Saturday, April 4, 2020

COVID-19 used as an excuse to lower standards to the vanishing point—literally

In response to the spread of COVID-19, the bar exams scheduled for the summer of 2020 have been canceled. New graduates and others who had expected to take the exams this summer may now have to wait until the autumn or later. First-year jobs in law may be placed on hold. Alternatively, new graduates may find themselves having to study for the bar exams while working. People are crying rivers over these problems.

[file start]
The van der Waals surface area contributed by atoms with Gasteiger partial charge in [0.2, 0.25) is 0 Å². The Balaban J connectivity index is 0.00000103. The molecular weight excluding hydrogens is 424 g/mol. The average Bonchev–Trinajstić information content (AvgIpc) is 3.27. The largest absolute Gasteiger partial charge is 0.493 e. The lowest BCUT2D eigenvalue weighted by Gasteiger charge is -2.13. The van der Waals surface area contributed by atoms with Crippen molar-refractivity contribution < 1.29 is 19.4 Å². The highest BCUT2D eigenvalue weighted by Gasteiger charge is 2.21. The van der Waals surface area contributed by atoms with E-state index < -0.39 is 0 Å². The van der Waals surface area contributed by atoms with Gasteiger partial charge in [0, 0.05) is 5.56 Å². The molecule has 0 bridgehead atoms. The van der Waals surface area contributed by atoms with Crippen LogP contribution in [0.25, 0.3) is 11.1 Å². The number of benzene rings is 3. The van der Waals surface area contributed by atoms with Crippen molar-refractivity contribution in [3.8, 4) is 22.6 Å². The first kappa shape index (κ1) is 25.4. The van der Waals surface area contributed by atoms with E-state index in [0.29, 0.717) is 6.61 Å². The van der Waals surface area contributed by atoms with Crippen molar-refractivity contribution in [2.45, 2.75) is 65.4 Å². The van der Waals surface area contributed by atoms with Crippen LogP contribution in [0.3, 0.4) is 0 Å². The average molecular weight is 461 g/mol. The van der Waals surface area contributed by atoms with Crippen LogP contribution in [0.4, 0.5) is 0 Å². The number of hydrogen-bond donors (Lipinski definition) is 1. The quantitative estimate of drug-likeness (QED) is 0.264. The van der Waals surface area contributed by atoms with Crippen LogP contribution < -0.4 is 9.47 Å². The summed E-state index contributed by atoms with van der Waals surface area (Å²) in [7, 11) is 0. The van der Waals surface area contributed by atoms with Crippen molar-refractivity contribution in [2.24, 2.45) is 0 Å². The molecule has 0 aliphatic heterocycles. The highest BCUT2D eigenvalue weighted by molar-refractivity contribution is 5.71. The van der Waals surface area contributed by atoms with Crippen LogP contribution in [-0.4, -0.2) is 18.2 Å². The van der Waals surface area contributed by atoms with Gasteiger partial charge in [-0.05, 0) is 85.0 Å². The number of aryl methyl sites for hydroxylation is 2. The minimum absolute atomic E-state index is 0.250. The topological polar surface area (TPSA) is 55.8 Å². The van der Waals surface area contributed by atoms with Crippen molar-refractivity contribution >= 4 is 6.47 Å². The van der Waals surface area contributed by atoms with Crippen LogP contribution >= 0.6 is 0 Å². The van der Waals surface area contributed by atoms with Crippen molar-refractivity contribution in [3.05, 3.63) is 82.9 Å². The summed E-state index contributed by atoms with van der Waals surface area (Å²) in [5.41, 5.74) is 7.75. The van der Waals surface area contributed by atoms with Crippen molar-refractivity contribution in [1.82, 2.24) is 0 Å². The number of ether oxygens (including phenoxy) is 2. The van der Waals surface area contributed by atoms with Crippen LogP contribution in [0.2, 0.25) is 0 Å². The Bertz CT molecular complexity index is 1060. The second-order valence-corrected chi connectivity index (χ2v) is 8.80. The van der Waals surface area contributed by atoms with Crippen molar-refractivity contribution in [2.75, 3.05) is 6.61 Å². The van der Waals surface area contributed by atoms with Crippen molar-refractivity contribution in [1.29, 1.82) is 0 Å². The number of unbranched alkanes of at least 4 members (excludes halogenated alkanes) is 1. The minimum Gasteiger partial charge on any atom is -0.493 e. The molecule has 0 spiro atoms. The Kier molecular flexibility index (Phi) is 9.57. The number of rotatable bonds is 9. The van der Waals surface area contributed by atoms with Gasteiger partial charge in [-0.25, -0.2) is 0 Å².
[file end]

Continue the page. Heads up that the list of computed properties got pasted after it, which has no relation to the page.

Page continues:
Of course, those with rheumy eyes for the Class of 2020 have rushed to offer solutions. One of these is to admit people "temporarily" without examination on the condition that they work under the supervision of a lawyer. This is just a back door to skipping the exams altogether. Once people had practiced "temporarily" in this way, there would be demands to license them permanently on the strength of their alleged experience. After all, we would be told, they had already demonstrated their competence in practice. But who knows what they would do under "supervision"? Who knows how much supervision they would get, or whether the supervising lawyer was competent to supervise them (or even to practice law)? Even in the best of cases, the experience gained and ability demonstrated would likely be closely circumscribed. Most lawyers specialize in one or two areas of practice, often quite narrow. The relatively few generalists might not be able to offer rich and varied work under supervision to fresh graduates. However much experience a person might acquire under this "temporary" measure, it would not demonstrate even the shallow breadth of knowledge covered by the exams.